American ginseng can energize when the body experiences tiredness, and tranquilize when the body is under stress. By regulating the body’s production of stress hormones and protecting the hippocampus from the effects of stress hormones, the substances in American ginseng reduce stress reactions greatly. Ginsenosides such as Rb1 can help the body to cope with stress and increase rates of learning.

American ginseng is also packed with fiber, iron, magnesium, potassium, zinc, vitamin C, and B-vitamins.

Grain Fiber: Fiberlicious Goodness

Grain fiber is a fiber superstar among plant foods. It adds water and volume to feces, promoting bowel movement. Made up of aucubine, enzymes, fats and mucilage, it reduces blood cholesterol levels, controls the rise of blood sugar levels and prevents heart disease and diabetes.

| Fills the Stomach |
Fiber aids weight control. In the stomach, it expands and forms a gel-like consistency when it absorbs the water we drink. Besides taking up more space, it delays the rate at which foods leave the stomach. This makes us feel full for a longer duration, thus helping to curb appetite. Try eating a fiber-rich fruit before a meal. You may be amazed by how it helps you to eat less later on!

| Aids Digestion |
Many people who are dieting often suffer from constipation due to inadequate fiber intake. But there is more to fiber than preventing constipation. Fiber is essential for maintaining a healthy digestive system. It maintains good bacteria in the intestines, and prevents hemorrhoids, diverticulitis (inflammation or infection of bulging pouches in the digestive tract) and colorectal cancer.

Low-fiber diets have been linked to colorectal cancer. In 2007, there were approximately 1.2 million new cases of colorectal cancer worldwide, with around 630,000 deaths. With a fiber-rich diet, colorectal cancer is highly preventable.

| Detoxifies to Reveal Beautiful Skin |
Fiber binds with bile acids in the intestine. In the liver, toxins are contained in bile acids to be excreted together with fiber. An adequate amount of fiber is needed for this process. A lack of fiber may hinder toxins from being flushed out quickly enough. When this happens, the liver may be overworked and cannot clear toxins from the body. Other eliminative organs, such as the skin, may try to remove these toxins. This causes the skin to erupt in acne, rashes, or eczema, resulting in a dull and unhealthy complexion. Puffy eyelids in the morning may also indicate a stressed liver. Hence, fiber is essential for beautiful, radiant skin.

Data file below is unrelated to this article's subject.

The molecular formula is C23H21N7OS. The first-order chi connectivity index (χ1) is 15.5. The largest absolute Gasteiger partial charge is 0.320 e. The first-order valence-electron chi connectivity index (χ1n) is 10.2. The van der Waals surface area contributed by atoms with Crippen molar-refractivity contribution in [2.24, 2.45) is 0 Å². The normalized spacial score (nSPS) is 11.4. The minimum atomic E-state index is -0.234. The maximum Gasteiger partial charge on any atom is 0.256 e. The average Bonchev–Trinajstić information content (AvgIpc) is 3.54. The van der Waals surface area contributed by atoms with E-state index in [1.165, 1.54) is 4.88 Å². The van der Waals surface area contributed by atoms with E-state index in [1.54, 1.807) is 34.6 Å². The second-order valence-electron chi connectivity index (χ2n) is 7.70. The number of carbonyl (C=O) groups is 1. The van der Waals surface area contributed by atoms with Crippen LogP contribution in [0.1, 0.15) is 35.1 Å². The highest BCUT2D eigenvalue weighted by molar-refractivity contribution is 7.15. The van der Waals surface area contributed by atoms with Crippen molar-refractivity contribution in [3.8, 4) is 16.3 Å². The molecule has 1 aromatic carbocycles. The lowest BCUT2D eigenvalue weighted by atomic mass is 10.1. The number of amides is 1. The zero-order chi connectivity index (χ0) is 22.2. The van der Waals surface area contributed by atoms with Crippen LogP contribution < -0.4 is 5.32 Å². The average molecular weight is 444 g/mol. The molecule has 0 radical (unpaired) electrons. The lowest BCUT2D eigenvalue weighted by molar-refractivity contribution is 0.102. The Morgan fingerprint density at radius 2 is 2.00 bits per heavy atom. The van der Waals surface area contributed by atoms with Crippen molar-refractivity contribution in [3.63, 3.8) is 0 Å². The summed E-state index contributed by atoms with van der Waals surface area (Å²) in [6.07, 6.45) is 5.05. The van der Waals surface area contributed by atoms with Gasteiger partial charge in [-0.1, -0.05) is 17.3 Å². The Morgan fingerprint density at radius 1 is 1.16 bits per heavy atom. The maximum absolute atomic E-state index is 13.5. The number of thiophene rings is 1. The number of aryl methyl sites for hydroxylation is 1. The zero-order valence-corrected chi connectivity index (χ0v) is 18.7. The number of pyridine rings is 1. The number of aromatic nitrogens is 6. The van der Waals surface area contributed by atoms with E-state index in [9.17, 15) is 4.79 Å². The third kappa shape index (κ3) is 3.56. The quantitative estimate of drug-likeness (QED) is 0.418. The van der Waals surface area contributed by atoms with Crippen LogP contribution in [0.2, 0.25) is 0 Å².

Fruits and Vegetables: Ideal Nutrient Sources

| Treasure Trove of Nutrients |
A growing body of research shows that fruits and vegetables are critical to promoting good health. They contain disease-fighting nutrients such as phytochemicals and antioxidants, plus essential vitamins, minerals, and fiber that help protect you from chronic diseases.

These substances and compounds from fruits and vegetables play a variety of roles in strengthening the immune system. One good example is indole-3-carbinol, found in broccoli, cabbage and kale. Experimental studies show that 3,3’-diindolylmethane, a chemical produced from indole-3-carbinol when these vegetables are digested, may increase cytokines and white blood cells. It may also induce macrophages to release more substances to kill bacteria and tumor cells.

| Wholesome and Safe |
Experts have long advised that we should obtain the variety of nutrients we need from our diet, not vitamin supplements, because not all nutrients available in plant foods can be mimicked in a lab and bottled into pills. Moreover, large doses of vitamins and minerals from these pills could cause adverse side effects such as diarrhea, slowed immune function, and even internal bleeding.

Combined with a low-calorie, high-fiber diet and regular exercise, these plant foods may help you to enjoy effective weight loss. So, include them in your weight control regimen today!